Long-established as outré dismantlers of laziness and conservatism in heavy music, Mamaleek have taken curious listeners on an expedition into the murky corners of thought over the course of their six album body of work.

September 16th sees the release of their seventh record, the enigmatically titled Diner Coffee, and though the band themselves remain purposefully anonymous, they spoke with us at length about the surprising themes of the album, including laughter and nostalgia, ahead of its announcement.

On Diner Coffee, the band harness their chemistry as players, as well as the expanded range afforded by the additional personnel they first worked with on 2020's Come & See to create a sense of foreboding, space, and place; as ever leaving the listener plenty of room to make their own way through the chatter and smoke. The song "Boiler Room" premieres below, alongside the full interview.

–Luke Jackson



Laughter is said to be a pervasive component of the record. Laughter has many dimensions; it can be happy, fearful, or disdainful. What faces does laughter wear on the record, and how crucial was it thematically?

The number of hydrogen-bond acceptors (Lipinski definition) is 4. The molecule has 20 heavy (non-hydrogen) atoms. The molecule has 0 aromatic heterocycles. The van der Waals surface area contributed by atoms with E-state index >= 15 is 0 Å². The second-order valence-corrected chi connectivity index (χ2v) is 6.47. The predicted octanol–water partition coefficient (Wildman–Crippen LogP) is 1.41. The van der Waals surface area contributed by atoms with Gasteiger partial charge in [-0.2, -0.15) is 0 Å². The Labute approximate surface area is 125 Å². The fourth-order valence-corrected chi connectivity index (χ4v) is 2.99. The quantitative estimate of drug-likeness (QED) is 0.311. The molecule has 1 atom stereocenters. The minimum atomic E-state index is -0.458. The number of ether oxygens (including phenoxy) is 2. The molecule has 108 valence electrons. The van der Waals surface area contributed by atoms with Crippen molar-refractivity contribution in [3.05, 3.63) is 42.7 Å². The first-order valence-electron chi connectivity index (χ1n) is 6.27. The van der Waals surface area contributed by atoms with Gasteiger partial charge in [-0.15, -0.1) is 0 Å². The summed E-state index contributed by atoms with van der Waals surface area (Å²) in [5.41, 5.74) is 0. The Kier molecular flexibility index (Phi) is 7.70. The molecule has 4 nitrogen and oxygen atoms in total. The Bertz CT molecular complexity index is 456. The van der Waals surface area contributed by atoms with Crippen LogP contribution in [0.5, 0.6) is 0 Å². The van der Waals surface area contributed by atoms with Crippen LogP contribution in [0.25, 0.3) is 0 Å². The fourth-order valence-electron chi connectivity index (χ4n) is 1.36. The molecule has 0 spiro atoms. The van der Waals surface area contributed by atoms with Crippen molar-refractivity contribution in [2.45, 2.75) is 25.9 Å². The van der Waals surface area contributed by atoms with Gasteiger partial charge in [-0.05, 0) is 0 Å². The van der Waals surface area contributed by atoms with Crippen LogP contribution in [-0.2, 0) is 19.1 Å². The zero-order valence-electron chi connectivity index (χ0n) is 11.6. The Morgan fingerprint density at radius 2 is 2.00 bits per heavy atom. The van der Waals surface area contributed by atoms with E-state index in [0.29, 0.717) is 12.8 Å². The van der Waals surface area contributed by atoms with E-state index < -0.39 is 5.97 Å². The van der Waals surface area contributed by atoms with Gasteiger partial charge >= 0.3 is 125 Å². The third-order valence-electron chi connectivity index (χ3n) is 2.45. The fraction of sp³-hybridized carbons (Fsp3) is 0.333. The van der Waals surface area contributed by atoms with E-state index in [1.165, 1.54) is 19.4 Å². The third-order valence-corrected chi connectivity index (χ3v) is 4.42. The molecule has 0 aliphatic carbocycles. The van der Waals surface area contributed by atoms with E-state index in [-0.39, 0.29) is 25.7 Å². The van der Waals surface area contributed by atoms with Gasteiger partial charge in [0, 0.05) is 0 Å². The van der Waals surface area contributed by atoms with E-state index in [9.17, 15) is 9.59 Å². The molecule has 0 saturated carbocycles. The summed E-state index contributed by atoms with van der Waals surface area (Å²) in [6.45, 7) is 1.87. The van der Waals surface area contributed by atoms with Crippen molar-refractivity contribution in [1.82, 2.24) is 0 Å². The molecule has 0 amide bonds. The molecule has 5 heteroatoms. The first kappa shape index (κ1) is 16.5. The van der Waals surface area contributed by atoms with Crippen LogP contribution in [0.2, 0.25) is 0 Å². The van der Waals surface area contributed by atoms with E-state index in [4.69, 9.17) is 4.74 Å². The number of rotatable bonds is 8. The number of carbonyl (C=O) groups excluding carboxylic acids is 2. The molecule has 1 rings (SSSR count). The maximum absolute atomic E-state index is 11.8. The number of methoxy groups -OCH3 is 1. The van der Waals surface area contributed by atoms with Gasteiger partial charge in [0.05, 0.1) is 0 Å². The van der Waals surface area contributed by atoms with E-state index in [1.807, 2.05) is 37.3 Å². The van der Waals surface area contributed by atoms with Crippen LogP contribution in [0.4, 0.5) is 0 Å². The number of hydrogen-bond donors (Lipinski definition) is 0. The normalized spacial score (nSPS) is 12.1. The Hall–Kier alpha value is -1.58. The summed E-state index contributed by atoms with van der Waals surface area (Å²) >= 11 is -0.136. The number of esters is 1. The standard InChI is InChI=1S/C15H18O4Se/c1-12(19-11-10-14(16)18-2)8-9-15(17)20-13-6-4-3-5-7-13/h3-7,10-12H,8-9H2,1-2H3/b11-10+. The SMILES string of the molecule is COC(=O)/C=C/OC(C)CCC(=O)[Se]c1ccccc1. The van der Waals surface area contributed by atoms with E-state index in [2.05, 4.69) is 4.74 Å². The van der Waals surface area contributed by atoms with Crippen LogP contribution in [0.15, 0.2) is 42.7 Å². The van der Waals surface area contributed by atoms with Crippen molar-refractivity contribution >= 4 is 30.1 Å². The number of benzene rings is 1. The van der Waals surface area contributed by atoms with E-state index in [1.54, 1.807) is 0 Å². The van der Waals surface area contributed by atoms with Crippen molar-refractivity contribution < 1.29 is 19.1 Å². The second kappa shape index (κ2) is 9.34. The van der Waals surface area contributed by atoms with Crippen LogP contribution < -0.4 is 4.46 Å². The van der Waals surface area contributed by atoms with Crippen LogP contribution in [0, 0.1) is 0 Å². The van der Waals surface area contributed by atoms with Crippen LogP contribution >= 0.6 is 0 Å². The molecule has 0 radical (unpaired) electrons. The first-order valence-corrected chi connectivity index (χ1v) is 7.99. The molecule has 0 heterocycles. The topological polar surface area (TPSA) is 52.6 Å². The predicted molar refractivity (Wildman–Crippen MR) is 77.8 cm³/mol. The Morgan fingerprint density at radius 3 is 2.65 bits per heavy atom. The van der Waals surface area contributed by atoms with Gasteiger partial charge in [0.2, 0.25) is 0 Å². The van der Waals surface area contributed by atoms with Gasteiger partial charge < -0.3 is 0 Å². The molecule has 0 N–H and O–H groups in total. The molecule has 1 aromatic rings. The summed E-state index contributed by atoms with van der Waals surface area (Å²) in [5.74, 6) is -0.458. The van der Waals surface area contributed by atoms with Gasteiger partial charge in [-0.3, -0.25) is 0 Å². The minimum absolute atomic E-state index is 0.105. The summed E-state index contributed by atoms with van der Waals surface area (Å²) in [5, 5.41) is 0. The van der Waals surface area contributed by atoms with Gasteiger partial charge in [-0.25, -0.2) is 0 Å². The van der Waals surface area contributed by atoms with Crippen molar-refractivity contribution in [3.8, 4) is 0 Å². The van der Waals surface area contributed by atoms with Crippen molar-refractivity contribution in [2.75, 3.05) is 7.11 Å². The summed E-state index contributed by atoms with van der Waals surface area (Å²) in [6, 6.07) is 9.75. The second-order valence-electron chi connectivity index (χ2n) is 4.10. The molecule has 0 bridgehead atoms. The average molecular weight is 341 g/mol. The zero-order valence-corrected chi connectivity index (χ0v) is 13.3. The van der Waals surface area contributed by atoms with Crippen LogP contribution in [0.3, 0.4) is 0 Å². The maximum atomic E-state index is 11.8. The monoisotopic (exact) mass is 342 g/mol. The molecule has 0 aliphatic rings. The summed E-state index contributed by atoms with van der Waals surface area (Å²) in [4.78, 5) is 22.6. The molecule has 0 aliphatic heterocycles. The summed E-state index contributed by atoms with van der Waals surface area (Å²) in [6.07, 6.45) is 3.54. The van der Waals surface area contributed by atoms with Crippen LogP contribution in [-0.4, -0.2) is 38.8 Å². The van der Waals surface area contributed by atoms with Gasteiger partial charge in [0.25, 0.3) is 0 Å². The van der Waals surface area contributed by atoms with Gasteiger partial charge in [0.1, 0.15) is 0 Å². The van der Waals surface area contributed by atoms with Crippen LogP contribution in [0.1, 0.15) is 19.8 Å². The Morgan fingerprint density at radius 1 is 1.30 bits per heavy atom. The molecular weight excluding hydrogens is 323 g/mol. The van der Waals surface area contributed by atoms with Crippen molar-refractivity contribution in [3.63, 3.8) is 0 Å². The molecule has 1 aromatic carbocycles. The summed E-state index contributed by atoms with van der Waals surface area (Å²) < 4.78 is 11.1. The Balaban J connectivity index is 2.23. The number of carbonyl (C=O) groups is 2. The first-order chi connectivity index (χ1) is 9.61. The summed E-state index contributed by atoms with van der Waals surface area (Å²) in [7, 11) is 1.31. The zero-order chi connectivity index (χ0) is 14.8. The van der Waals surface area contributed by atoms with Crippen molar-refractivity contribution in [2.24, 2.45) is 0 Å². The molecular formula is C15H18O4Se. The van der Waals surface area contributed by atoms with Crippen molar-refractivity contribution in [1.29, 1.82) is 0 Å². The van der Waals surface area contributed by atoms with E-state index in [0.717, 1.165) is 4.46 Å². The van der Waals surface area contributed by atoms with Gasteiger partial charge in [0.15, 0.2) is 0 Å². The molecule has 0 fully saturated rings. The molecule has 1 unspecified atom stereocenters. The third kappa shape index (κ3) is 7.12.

I think all those faces are present. On the record we didn’t want to define the use of humour, or our interest in laughter in the singular. It does have a multitude of meanings, it can be a moment of spontaneous joy, it can also be a signal of nervousness or even terror, and we love that confluence of ideas: that through laughter you can somehow find a road towards many places. Sometimes the reference is a little bit unclear; are you laughing at me or with me? Is something funny because of its absurdity, or because of its verisimilitude, its similarity to our own reality? So there are a lot of different ways that it can be interpreted. Ultimately laughter is a natural response, it's an instance of a lack of control over one's soul and over one's body, it's impossible to imagine a life lived without it yet we take for granted..